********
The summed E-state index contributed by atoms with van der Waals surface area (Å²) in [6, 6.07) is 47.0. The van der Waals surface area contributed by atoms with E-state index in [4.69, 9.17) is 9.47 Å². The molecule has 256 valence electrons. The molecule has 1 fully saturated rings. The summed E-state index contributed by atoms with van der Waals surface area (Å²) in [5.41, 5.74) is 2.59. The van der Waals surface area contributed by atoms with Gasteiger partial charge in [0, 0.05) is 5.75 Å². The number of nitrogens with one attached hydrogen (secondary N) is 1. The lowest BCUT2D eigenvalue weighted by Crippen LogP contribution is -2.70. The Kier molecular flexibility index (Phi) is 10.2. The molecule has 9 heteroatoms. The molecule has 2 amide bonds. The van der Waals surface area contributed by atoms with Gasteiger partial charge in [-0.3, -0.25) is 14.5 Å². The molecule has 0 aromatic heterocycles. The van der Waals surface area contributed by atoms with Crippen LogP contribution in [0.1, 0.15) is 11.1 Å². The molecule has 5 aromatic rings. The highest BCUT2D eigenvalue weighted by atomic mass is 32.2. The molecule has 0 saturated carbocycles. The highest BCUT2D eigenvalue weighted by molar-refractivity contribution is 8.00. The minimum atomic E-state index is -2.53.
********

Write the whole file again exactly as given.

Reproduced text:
The summed E-state index contributed by atoms with van der Waals surface area (Å²) in [6, 6.07) is 47.0. The van der Waals surface area contributed by atoms with E-state index in [4.69, 9.17) is 9.47 Å². The molecule has 256 valence electrons. The molecule has 1 fully saturated rings. The summed E-state index contributed by atoms with van der Waals surface area (Å²) in [5.41, 5.74) is 2.59. The van der Waals surface area contributed by atoms with Gasteiger partial charge in [0, 0.05) is 5.75 Å². The number of nitrogens with one attached hydrogen (secondary N) is 1. The lowest BCUT2D eigenvalue weighted by Crippen LogP contribution is -2.70. The Kier molecular flexibility index (Phi) is 10.2. The molecule has 9 heteroatoms. The molecule has 2 amide bonds. The van der Waals surface area contributed by atoms with Gasteiger partial charge in [-0.3, -0.25) is 14.5 Å². The molecule has 0 aromatic heterocycles. The van der Waals surface area contributed by atoms with Crippen LogP contribution in [0.1, 0.15) is 11.1 Å². The molecule has 5 aromatic rings. The highest BCUT2D eigenvalue weighted by atomic mass is 32.2. The molecule has 0 saturated carbocycles. The highest BCUT2D eigenvalue weighted by molar-refractivity contribution is 8.00. The minimum atomic E-state index is -2.53.